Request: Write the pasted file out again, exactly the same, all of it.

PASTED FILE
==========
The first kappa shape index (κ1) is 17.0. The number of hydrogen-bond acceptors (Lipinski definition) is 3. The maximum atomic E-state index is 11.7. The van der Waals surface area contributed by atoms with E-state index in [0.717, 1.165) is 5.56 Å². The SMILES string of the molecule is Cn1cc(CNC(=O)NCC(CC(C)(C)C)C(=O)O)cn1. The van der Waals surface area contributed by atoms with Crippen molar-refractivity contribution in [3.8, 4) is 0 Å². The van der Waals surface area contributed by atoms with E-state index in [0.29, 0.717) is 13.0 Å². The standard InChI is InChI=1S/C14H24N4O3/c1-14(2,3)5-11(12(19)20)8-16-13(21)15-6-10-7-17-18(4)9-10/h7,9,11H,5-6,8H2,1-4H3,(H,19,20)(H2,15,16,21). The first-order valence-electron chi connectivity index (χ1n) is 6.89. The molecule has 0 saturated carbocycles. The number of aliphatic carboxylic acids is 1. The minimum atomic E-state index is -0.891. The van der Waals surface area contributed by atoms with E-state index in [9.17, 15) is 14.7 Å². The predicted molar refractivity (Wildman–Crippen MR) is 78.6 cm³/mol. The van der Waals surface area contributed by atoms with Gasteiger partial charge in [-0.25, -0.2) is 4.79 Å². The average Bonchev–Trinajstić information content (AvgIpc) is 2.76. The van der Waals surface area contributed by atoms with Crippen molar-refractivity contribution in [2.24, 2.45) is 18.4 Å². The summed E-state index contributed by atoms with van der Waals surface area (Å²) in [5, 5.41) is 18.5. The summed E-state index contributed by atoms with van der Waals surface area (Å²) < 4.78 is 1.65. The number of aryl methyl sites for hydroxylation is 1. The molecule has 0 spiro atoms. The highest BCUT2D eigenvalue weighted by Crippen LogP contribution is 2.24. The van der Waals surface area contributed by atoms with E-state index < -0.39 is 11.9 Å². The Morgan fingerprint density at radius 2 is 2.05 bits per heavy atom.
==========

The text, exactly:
The first kappa shape index (κ1) is 17.0. The number of hydrogen-bond acceptors (Lipinski definition) is 3. The maximum atomic E-state index is 11.7. The van der Waals surface area contributed by atoms with E-state index in [0.717, 1.165) is 5.56 Å². The SMILES string of the molecule is Cn1cc(CNC(=O)NCC(CC(C)(C)C)C(=O)O)cn1. The van der Waals surface area contributed by atoms with Crippen molar-refractivity contribution in [3.8, 4) is 0 Å². The van der Waals surface area contributed by atoms with E-state index in [0.29, 0.717) is 13.0 Å². The standard InChI is InChI=1S/C14H24N4O3/c1-14(2,3)5-11(12(19)20)8-16-13(21)15-6-10-7-17-18(4)9-10/h7,9,11H,5-6,8H2,1-4H3,(H,19,20)(H2,15,16,21). The first-order valence-electron chi connectivity index (χ1n) is 6.89. The molecule has 0 saturated carbocycles. The number of aliphatic carboxylic acids is 1. The minimum atomic E-state index is -0.891. The van der Waals surface area contributed by atoms with E-state index in [9.17, 15) is 14.7 Å². The predicted molar refractivity (Wildman–Crippen MR) is 78.6 cm³/mol. The van der Waals surface area contributed by atoms with Gasteiger partial charge in [-0.25, -0.2) is 4.79 Å². The average Bonchev–Trinajstić information content (AvgIpc) is 2.76. The van der Waals surface area contributed by atoms with Crippen molar-refractivity contribution in [2.24, 2.45) is 18.4 Å². The summed E-state index contributed by atoms with van der Waals surface area (Å²) in [5, 5.41) is 18.5. The summed E-state index contributed by atoms with van der Waals surface area (Å²) < 4.78 is 1.65. The number of aryl methyl sites for hydroxylation is 1. The molecule has 0 spiro atoms. The highest BCUT2D eigenvalue weighted by Crippen LogP contribution is 2.24. The van der Waals surface area contributed by atoms with E-state index < -0.39 is 11.9 Å². The Morgan fingerprint density at radius 2 is 2.05 bits per heavy atom.